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Logistics spending in Central and Eastern Europe is expected to grow dramatically between now and 2010. A new report from Analytiqa, a UK-based logistics and supply chain research company, finds that spending on contract logistics services across six key markets in the region is set to increase by almost $10.7 billion over the next three years as the size of outsourced contract logistics market grows by 89%.

“The next few years promise to be exciting and dynamic time for the Central and Eastern European logistics industry,” says Analytiqa research director Mark O’Bornick. “The improving economic stability of the region is reflected in the unprecedented levels of foreign investment into the region, which is driving growth in manufacturing activity.”

While O’Bornick acknowledges growth statistics are based on a relatively small base, he calls the figures impressive nonetheless. He points out that Poland’s logistics market, the largest in the region, grew by 33% from 2005-07. Less developed logistics markets such as Bulgaria and Romania had slower growth rates, but Analytiqa forecasts explosive rates for the two countries going forward. The company forecasts 82% logistics growth for Bulgaria by 2010, while Romanian markets will grow by more than 22% annually.

The report says third-party logistics companies (3PLs) are set to capture a significant share of this growth, which should create opportunities for experienced developers to enter the region. According to Analytiqa, warehouse infrastructure, as well as transportation infrastructure, is inadequate to meet demand, especially in the Czech Republic, Hungary and Bulgaria, which the company projects will become the region’s logistics hubs and cross-docking stations.

“Logistics providers face significant challenges if they are to succeed in the region and tap into the huge potential that Eastern Europe offers,” says O’Bornick. “Having researched the market with the help of Europe’s leading 3PLs, they are acutely aware of the opportunities, but until now, have not been able to quantify the size of the prize.”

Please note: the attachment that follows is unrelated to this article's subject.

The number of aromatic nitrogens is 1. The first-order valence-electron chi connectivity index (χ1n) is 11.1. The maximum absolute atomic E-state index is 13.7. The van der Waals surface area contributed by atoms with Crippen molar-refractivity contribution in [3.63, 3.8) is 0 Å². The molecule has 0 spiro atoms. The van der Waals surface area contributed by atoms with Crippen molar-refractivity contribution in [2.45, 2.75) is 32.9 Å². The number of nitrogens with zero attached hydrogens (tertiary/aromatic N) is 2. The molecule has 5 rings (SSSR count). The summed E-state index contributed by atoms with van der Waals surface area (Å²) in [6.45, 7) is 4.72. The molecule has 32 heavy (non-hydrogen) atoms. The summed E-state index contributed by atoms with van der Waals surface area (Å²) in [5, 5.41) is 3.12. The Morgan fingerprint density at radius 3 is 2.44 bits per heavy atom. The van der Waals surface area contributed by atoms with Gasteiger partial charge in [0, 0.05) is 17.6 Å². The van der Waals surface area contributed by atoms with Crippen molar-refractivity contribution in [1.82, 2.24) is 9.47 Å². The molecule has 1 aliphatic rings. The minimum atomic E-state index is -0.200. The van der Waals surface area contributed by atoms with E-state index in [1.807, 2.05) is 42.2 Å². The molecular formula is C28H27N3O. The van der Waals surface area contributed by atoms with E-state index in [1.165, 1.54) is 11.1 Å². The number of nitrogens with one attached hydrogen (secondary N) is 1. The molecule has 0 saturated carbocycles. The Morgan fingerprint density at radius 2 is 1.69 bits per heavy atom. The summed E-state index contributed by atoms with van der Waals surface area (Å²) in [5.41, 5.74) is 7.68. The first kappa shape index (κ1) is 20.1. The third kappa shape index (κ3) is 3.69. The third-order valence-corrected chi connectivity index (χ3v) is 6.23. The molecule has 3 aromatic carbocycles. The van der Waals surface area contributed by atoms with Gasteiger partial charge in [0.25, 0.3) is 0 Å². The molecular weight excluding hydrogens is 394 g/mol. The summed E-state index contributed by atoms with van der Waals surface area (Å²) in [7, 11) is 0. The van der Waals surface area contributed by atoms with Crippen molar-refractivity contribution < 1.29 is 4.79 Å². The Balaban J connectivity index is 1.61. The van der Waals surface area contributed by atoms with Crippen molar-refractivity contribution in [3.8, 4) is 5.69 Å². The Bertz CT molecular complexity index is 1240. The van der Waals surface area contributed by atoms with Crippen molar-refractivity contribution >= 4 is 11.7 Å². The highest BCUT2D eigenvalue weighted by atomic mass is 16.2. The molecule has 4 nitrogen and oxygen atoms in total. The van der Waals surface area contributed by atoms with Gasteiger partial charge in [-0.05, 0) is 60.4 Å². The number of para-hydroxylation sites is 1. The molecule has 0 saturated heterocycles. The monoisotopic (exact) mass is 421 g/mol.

O’Bornick says growth of the region’s logistics industry follows rapid growth in the manufacturing sector. Though Poland, the Czech Republic and Hungary are no longer the extreme low-cost production centers they were, he says significant cost differentials still remain compared to Western Europe. However, he expects manufacturers to begin migrating to even cheaper locations in Bulgaria, Romania, Ukraine and Russia, where they would also be able to target expanding domestic markets.

The extent of opportunities for US developers is unclear. According to the report, while many Western European 3PLs are following their customers into Central and Eastern European markets, at present service providers within the region are much more likely and willing to take risks in the development of speculative warehouse facilities. Using local connections, they will seek to benefit from access to prime locations in forthcoming years.

On the other hand, it is also likely that the local subsidiaries of Western-based 3PLs will force implementation of technology improvements, raising the bar in terms of acceptable standards of practice and creating demand for more experienced and sophisticated developers. Analytiqa says the Western subsidiaries will ultimately come to dominate the market as the need for logistics services expands too quickly for local companies to handle.

“Demand for logistics will be sustained by expanding markets, with contract logistics services in particular, being driven by both ends of the supply chain,” O’Bornick observes. “Along with the rapid growth in manufacturing activity, higher disposable incomes and increasing affluent consumers are demanding greater quantity and more variety of products, from food and drinks, through to pharmaceuticals, consumer electronics, telecoms and even cars and motorcycles.”

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